What is the best way to deal with these pressures? Here’s a list that I think will come in handy.

1.) Turn off the TV, the radio, and other forms of mass media. Limit how much you allow yourself per day or week. These are the biggest sources of misinformation, pressure to conform, and pressure to consume that you will encounter. That’s what advertisements and product placements (not to mention the evening news) are designed to do. Besides, you can’t envy the 10,000 square foot McMansions on the sitcoms if you don’t see them and everyone around you has ordinary houses.

2.) Stay away from the malls, and when you go to the store take a list, stick to it, and get out as fast as you can –avoiding everything you possibly can. The longer you’re in there and the more of the store you see, the more likely you are to get suckered into extra stuff.

3.) Don’t argue with your family and friends. Sure, you want them to agree with you, but arguing may cause a whole lot more harm than good. You might alienate them, and that’s the last thing you want to do. Instead, change your own life slowly, and when they ask, explain to them what you are doing and why. Go slowly. Be gentle. Leave copies of articles on the kitchen table for your wife to read. Coming to terms with the problems in the world is like coming to terms with your own death or that of a loved one –in fact, the process is the same. Look up Elizabeth Kubler Ross for more info. It is a grieving process in a lot of ways –only the death is that of a culture, a worldview, a civilization, even the future you thought you and your family had. That’s why it’s so hard to deal with. For those with children it is even worse, particularly if the children are young. We are hard wired to protect our kids and there is no way to protect them entirely from this. This is why so many parents (in my experience, particularly mothers) are so much more susceptible to remaining in denial.

4.) Take care of yourself. Eat right. Exercise. You’ll be surprised how much this helps.

5.) This is most important –Change your life. For your own health and sanity, do this. You can’t go on as you were after discovering these things. You have to start making changes. The reasoning behind this has to do with a phenomenon known as cognitive dissonance. Humans have an intrinsic need for all our cognitions –our thoughts, beliefs, ideas, and actions –to match, or be in harmony. When this isn’t the case, we experience stress and a desire to reduce the disparity. This is known as cognitive dissonance. It can be extremely discomforting and stressful. In fact, it is impossible for someone to remain in this state for long. If you believe that flying is really bad for the environment but are flying every week, that will give rise to cognitive dissonance, and you will do one of three things: change your beliefs –from flying is awful to flying isn’t so bad; change your habits, and stop flying so much; or rationalize your behavior, such as ‘I have to fly for my job, and if I don’t do this someone else will.” The human mind can’t handle that kind of stress for long, so one of these three avenues will eventually be taken, and/or the stress will build to harmful levels. So how do you reduce it? As I said before, change your life. Even small changes will help –stop buying paper towels, plant a tomato bush, carpool, buy a smaller car. Your mind is screaming at you that it needs to be done anyway –so do it all ready.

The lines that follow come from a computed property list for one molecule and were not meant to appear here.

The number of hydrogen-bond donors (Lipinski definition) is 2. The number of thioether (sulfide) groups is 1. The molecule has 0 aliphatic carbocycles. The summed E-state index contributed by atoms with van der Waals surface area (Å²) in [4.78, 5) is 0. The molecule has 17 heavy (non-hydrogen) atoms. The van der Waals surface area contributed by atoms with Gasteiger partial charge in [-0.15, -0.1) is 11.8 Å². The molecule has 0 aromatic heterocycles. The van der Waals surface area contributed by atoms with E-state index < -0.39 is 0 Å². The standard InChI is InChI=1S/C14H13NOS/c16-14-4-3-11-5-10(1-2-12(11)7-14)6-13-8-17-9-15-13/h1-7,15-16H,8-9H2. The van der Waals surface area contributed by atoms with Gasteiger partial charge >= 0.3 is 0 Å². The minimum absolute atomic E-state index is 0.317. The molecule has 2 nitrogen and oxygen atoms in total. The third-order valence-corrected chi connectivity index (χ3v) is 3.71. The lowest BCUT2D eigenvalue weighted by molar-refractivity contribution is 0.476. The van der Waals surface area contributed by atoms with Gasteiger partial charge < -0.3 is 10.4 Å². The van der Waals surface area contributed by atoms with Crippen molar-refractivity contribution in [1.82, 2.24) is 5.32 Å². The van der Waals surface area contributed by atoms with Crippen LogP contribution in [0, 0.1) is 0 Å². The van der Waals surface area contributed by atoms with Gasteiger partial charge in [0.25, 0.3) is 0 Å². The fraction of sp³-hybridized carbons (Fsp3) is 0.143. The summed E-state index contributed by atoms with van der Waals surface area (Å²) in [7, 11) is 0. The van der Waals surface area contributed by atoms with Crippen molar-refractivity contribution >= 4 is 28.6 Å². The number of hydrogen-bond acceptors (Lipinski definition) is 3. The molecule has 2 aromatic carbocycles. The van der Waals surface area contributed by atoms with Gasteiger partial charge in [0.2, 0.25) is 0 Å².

On the whole, my life would be much easier right now if I’d taken the blue pill. I could be working as an engineer making nearly 60k a year and vacationing on a beach somewhere. I could have a lot less stress in my life. But, I’m glad I didn’t it. There’s no turning back once you’ve come this far. So, where’s the door out of the Matrix?